USFL Mixers for Fox, NBC Find Their Rhythm on a Profusion of Audio Sources
Players, coaches, coordinators, and officials are miked
To some, the USFL is a peek into an alternate future reality for the NFL. If it is, an extra pair of hands or three might be useful.
The audio sources for each game, held at Protective Stadium, the recently christened 45,000-seat home of the University of Alabama in Birmingham, include 32 player microphones per game — 16 per team — plus mics on coaches, offensive and defensive coordinators (captured through their intercom partylines), and a separate channel to listen in on officials’ debates about on-field rulings. Another channel on the PLs can be switched to for interviews with coaches during the game.
A1 Joe Carpenter, sound designer for Fox Sports’ airing of the initial couple of USFL games, says the league’s first weekend pretty much filled up the entire 192-channel digital matrix on the Calrec Artemis console aboard Game Creek’s Gridiron truck. “We were literally getting crafty about getting so many [sources] into and out of the console.”
For starters, two completely distinct and discrete 5.1 mixes go to the two networks; besides to Fox Sports, Carpenter sends a parallel 5.1 feed to NBC Sports’ facility in Stamford, CT, for a simulcast. The networks play different music for transitions. In addition, the Fox Sports broadcasts use Chyron Paint telestrator, whose processing latency adds just six frames to the feed. That’s not much, but, on a rolling basis, it adds to the audio-heavy workflow’s timeline.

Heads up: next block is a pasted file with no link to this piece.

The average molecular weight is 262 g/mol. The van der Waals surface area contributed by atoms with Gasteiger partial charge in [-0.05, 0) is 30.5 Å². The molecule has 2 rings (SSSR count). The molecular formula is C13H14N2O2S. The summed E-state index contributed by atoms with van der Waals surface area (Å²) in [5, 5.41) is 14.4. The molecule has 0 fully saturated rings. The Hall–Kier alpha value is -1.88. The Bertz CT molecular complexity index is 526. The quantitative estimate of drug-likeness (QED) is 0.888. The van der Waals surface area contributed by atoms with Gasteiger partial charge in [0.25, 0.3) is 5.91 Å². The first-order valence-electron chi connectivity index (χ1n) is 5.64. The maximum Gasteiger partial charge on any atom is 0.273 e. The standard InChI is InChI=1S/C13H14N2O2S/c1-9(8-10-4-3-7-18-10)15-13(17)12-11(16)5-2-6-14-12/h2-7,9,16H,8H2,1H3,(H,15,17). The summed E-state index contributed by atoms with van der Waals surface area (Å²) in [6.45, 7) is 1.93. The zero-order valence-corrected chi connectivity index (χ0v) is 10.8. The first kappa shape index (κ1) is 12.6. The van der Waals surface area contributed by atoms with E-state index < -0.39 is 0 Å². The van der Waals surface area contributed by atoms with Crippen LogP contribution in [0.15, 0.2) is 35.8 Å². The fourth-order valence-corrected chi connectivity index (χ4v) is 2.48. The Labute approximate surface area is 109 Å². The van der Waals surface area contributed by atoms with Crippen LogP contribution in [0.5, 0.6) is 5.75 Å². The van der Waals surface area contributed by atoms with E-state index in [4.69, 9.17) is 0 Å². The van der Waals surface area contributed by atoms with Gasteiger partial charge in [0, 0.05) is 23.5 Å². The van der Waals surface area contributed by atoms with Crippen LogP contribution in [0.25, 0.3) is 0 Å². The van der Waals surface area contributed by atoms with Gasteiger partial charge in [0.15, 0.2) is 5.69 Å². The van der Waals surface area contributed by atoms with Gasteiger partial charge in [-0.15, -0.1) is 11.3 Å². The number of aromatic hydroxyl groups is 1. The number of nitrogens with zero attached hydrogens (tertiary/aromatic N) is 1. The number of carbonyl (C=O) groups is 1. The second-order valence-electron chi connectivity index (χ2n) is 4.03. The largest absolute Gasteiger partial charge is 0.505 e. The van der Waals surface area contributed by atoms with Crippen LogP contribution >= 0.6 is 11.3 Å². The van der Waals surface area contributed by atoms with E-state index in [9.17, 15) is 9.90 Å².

“Just leaving the truck,” says Carpenter, “I had to send all of my transmission to the [engineer in charge] on the truck, who sent it back to me as AES signals to get delayed and then go to air so that I had control over the delays.
“There’s also managing the delays of the helmet-cam effects,” he continues. “If we’re at first and 10, I’ve got seven delays going live and then another 10 in the background that are delayed to takes — so that we’re in synch with various helmet cams, pylon cams, and the rest — then getting all that audio out to [Fox’s] Pico [facility] and Stamford. It’s a challenge, for sure, but it’s one we’ve done before, and we have that process pretty dialed up. But it’s about making sure everybody’s on the same page and lining it up nicely. Here, it’s all about scale.”
Out to the Networks
Carpenter mixed the first two games onsite and remains the overall audio supervisor. The broadcast mixes have since been done by A1s Michael Del Tufo for Fox Sports and Mike DiCrescenzo and Rick Bernier for NBC Sports, supported onsite in Birmingham by submixers Greg Briggs and Steve Goldfein.
(Having both A1s named “Mike” and with the same letter for their last names creates its own workflow-management challenges; Del Tufo became “DJ Mike,” his handle for another career. “And they both have Italian last names,” jokes Carpenter. “You can imagine what troubleshooting is like between the stadium and Pico and Stamford.”)
He describes the overall effect of the mixes as “controlled chaos.” The sheer volume of audio sources seemed at first to be driving the car, but the submixers and Fox Sports producer Chuck McDonald and director Mitch Riggin got it under control. For instance, they developed a rhythm for following the picture as the action moved among the players, the coaches, and the officials — all of whom were wired for sound. Plus, Carpenter had to make sure that commentator duo Curt Menefee and Joel Klat were clearly audible above the din, explaining action and rules in real time, even as he makes space for Fox Sports’ signature sound-effects solo moments.